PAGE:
The federal government's benchmark price for an average gallon of on-highway diesel fuel closed 2015 at $2.23 a gallon, the lowest nationwide price to end a year since 2004, and nearly a $1 a gallon drop from the end of 2014, according to data published late yesterday by the Department of Energy's Energy Information Administration (EIA).
EIA, which releases weekly data at around 5 p.m. Eastern time each Monday, said yesterday's nationwide price was a near 5-cent-a-gallon drop from the prior week and slightly under 98 cents a gallon below data reported in the last week of 2014. In yesterday's report, the Gulf Coast region posted the lowest price, at $2.14 a gallon. California posted the highest price, at just under $2.61 a gallon. EIA data includes three subregions—New England, central Atlantic, and lower Atlantic—that comprise the East Coast, as well as separate prices for the West Coast—one excluding California and one for California alone.
In 2004, diesel prices closed the year at just under $1.99 a gallon, according to EIA historical data. Even in the brutal recession year of 2009, diesel prices closed at $2.73 a gallon, despite a collapse in oil prices from record highs in mid-2008 and a dramatic contraction in demand.
In late August, the American Trucking Associations (ATA), the trade group representing mostly large for-hire carriers, forecast that dramatically lower oil prices would reduce the industry's total 2015 fuel bill by $42 billion from 2014 levels. At that time, however, diesel prices stood at about $2.56 a gallon, about 33 cents a gallon higher than current levels. As a result, it is probable the industry's final 2015 fuel savings will be substantially greater than what the group predicted over the summer. ATA's prediction, which was based on EIA data and on the group's internal analysis of fuel consumption, includes fuel consumed by for-hire and private fleets across the board.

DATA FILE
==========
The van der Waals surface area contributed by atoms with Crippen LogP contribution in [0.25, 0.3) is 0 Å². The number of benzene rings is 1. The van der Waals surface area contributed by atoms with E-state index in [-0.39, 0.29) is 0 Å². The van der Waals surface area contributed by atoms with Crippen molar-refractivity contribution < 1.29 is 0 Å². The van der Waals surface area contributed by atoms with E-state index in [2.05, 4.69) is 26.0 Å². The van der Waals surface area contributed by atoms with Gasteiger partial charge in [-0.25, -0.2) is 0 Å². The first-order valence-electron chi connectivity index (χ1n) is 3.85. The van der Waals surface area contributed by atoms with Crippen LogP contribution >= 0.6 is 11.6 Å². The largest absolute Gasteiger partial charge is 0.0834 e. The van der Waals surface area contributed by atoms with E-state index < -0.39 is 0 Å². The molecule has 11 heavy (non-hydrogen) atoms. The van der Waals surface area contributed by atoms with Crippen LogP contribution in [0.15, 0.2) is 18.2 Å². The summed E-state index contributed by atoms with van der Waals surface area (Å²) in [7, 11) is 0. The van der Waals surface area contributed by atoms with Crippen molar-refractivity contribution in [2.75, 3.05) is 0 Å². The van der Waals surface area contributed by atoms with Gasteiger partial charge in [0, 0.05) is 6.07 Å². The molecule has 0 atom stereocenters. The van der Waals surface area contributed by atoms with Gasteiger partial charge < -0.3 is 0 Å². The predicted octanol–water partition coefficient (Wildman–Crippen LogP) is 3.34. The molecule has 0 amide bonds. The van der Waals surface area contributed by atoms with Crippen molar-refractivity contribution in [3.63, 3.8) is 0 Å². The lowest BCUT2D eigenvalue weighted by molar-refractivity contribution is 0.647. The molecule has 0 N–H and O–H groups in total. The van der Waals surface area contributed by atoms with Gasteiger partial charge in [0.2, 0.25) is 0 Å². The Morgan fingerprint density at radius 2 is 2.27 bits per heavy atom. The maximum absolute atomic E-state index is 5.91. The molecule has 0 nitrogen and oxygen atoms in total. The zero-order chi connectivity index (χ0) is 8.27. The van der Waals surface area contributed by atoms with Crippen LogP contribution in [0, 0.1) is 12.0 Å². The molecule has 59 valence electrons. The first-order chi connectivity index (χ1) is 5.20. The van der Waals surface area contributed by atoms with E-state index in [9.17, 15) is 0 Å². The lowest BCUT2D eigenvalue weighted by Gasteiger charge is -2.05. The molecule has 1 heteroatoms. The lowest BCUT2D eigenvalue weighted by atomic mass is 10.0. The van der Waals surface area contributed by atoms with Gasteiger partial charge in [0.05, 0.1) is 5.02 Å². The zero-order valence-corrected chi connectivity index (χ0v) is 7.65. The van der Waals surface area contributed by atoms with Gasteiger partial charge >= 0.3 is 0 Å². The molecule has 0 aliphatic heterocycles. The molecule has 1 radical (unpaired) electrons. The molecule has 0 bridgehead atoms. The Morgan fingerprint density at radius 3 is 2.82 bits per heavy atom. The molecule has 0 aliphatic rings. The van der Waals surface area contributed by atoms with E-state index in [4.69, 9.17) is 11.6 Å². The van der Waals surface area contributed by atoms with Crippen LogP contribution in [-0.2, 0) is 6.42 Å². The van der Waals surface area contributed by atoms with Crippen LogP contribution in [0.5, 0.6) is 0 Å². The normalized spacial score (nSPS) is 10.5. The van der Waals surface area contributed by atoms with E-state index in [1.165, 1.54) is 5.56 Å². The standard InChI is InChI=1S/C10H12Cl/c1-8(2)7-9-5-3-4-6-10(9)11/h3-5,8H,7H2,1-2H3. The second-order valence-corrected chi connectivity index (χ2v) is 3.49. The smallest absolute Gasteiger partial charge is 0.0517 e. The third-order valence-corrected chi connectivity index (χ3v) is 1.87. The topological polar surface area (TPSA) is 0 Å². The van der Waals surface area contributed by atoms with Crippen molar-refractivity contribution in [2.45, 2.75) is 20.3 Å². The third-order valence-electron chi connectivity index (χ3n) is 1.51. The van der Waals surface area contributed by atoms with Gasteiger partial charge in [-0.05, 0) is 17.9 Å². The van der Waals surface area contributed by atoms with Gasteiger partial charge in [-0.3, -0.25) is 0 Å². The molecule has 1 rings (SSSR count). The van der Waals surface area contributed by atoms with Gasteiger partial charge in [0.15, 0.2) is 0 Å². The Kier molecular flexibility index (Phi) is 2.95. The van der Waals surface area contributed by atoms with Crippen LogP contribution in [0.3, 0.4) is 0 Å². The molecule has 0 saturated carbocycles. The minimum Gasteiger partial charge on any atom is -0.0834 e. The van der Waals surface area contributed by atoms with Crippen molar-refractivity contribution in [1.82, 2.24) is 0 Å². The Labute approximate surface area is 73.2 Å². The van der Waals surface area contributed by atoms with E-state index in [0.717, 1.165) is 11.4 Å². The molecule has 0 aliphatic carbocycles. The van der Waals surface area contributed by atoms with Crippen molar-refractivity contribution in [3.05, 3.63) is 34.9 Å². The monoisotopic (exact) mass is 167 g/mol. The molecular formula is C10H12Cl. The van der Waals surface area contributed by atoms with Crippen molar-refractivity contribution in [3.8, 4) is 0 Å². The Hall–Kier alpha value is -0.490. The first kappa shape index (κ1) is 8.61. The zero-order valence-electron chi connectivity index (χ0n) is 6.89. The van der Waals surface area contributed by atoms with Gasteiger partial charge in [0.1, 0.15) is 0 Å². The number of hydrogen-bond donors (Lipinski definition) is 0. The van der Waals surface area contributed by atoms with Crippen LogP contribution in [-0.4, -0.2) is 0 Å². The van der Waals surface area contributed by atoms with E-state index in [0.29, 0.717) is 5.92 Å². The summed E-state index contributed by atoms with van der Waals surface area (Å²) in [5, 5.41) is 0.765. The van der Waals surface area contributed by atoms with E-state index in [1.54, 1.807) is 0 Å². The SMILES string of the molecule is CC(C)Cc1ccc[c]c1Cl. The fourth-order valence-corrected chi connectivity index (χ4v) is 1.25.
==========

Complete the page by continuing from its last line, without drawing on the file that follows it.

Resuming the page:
EIA said in its most recent short-term forecast on Dec. 8 that the average diesel price expected for the month—about $2.33 a gallon—would likely be the low point for at least the next 12 months. By the end of March, prices should increase to $2.61 a gallon, and hit a high of $2.78 a gallon in September before settling at around $2.75 a gallon during December 2016, EIA said at the time. The agency's next short-term outlook is scheduled for Jan. 17, at which time it will make its 2017 forecasts. Next month's forecast may also produce downward revisions, given the price declines of the past three weeks, according to Sean Hill, an EIA economist.
Hill, who accurately predicted in August a further 25- to 30-cent-a-gallon drop in diesel prices by the end of 2015, said a combination of ample supplies and mild winter weather have stifled the upward price momentum normally seen at this time of the year. Hill added, however, that "at some point winter will actually arrive, and that will start pushing diesel prices up a bit, along with slightly increasing crude oil prices giving some strength to diesel as well."
In what may be the most striking data point of all, 18 months ago the average national diesel price stood at $3.92 a gallon, according to EIA data. Since then, a surge in domestic production; a move by Saudi Arabia, the top producer of the Organization of Petroleum Exporting Countries (OPEC), to pump crude oil at full force to defend market share; and a slowing U.S. economy combined to send oil prices into free fall. Diesel lagged the declines in oil prices until the second half of 2015, at which time they began their recent sharp drop.
Futures prices for Brené North Sea crude oil, considered the benchmark for U.S. retail diesel and gasoline prices, settled yesterday at $36.62 a barrel, levels not seen for more than a decade. U.S. West Texas Intermediate (WTI) futures closed at $36.81 a barrel. Crude oil prices were at more than $100 a barrel in June 2014.